This week’s Paste mPlayer featured a story on Brooklyn’s New Amsterdam Records and their ongoing recover from Hurricane Sandy, which destroyed most of the contents of their Red Hook warehouse and office space.
For an artists or arts organizations with no insurance and few resources, the damage inflicted by a a superstorm like Hurricane Sandy can be catastrophic. New Amsterdam was hit hard—as was Norton Records, which also has a Red Hook warehouse—but so were countless bands and others who live or store their gear in affected areas.
One such band is We Barbarians, a trio of anthemic indie rockers who had moved to New York from California in 2011 to put themselves in “the hustle of everything.” Their Greenpoint storage space was completely washed out by Hurricane Sandy, ruining tens of thousands of dollars worth of gear that had taken them nearly a decade to accumulate.
As was the case with nearly everyone, the magnitude and brute force of the storm took them by surprise. “We’d packed all our stuff up and put it four feet above ground, thinking there might be a couple of feet of water,” says frontman David Quon. “We have a big roll up door to our space. We rolled it open, expecting it to be bad, but everyone’s stuff was literally tossed in different corners. It’s a really big industrial studio. At first we just looked at each other and were like, ‘Is this a joke? Did someone come in and loot our space or is this from flooding?’ It didn’t even look like water could had done that.” He later likened compared the effect of the surge to that of a washing machine. The band estimates that around $45,000 worth of their gear was destroyed.
“We’ve been doing this band for over five years,” says Quon. “The other two and I were in a band previous to that, so it’s been about 10 years of accumulating gear. As we were adding up everything, going through everything that was damaged or ruined, I was actually really surprised.”
While We Barbarians’ storage mates, Delta Spirt and Cults, who were both on tour when the hurricane struck, have received a sizable amount of national press over the past few years, We Barbarians are still trying to break through. After forming in 2007, the trio of lifelong friends put together two EPs before releasing their full-length debut, There’s This There’s That, in 2009. In 2011 they toured with the bands like Local Natives, Passion Pit and Foster the People, and earlier this year they released a new EP, Headspace, that was inspired by their relocation to Brooklyn. When Sandy hit they were just finishing up work on a new record.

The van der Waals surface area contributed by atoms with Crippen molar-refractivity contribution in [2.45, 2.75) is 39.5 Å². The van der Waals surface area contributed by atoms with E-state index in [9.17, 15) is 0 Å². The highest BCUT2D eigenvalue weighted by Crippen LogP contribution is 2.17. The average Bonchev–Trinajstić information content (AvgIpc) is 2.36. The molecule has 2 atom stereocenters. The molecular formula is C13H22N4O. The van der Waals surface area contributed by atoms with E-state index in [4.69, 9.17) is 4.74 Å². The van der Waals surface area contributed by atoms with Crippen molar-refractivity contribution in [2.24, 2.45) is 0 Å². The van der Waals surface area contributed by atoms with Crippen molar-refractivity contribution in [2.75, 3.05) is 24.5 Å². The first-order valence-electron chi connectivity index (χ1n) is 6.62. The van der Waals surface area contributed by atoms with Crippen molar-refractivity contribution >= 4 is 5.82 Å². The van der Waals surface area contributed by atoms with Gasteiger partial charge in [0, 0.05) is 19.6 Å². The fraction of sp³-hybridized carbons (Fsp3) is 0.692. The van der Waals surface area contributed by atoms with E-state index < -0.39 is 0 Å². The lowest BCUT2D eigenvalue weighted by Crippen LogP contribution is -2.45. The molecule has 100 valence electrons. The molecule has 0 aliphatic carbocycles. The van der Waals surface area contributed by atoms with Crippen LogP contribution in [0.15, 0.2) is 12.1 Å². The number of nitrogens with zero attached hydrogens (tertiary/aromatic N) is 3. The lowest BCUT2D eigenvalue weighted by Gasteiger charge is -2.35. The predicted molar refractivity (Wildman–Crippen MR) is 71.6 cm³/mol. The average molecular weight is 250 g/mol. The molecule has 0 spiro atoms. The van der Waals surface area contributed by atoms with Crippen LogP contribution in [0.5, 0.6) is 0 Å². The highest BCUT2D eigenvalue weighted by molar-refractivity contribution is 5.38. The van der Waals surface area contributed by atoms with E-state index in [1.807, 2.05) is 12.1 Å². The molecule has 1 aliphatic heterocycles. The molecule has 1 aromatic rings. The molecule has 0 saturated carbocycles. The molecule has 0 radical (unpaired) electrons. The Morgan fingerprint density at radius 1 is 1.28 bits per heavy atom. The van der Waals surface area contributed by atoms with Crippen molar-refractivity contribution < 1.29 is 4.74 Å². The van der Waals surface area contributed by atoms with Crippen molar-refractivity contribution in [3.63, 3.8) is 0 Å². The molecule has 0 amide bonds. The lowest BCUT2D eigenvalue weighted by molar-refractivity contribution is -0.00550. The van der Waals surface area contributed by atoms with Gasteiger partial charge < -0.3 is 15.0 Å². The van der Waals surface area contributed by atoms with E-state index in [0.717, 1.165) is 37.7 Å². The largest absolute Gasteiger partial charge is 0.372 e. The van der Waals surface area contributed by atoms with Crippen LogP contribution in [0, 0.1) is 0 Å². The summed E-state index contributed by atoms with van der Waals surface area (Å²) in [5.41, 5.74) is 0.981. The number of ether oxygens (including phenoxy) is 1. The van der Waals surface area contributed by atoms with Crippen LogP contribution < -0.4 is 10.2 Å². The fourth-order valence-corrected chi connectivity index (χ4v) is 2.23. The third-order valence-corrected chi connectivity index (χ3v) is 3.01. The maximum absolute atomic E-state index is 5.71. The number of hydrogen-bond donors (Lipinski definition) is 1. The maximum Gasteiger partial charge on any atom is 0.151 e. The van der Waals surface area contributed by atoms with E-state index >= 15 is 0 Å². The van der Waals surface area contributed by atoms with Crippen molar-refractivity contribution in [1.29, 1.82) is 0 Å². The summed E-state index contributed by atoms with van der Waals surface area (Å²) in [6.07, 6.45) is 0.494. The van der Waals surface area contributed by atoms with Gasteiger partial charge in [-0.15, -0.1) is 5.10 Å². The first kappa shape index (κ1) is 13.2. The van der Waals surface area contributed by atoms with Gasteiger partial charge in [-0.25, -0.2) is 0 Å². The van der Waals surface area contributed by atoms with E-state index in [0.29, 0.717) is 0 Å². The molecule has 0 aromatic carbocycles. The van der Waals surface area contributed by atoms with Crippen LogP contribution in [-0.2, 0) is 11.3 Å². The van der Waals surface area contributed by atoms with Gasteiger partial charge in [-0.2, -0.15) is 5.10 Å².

“We’re still a pretty small band,” says Quon. “We’ve toured a lot, we’re just about to get done finishing a record, so this is our livelihood. So it’s like, shit man, what are we going to do? You see all these other people that don’t have homes and who’ve lost lives, and we don’t want to have a ‘woe is me’ mentality, but at the same time, any money that we’ve made we’ve invested back in the band, for gear and stuff. So it’s a trip when all that stuff is taken away.”
For someone who’s had his livelihood stripped away from him, Quon was in surprisingly good spirits when I spoke with him. Despite losing everything, he and his bandmates have taken time to travel to Rockaway, an area where entire homes were destroyed, to volunteer and gain perspective in a place where not only were people’s livelihoods destroyed, their entire lives were.
“The cool thing is that we’re still in a band,” he says. “We still have our songs. We’ll rebuild again and get new equipment. It’s not the worst.”
Quon and We Barbarians have kept an optimistic outlook throughout the recovery process, but they need all the help they can get. Below, you’ll find a link to their donation page, as well as similar fundraising pages from other members of the New York arts community who are still struggling to recover.
To donate to We Barbarians, click here and then follow the “Go here to donate” link at the bottom of the page.
To donate to New Amsterdam Records, click here. To donate to Norton Records, click here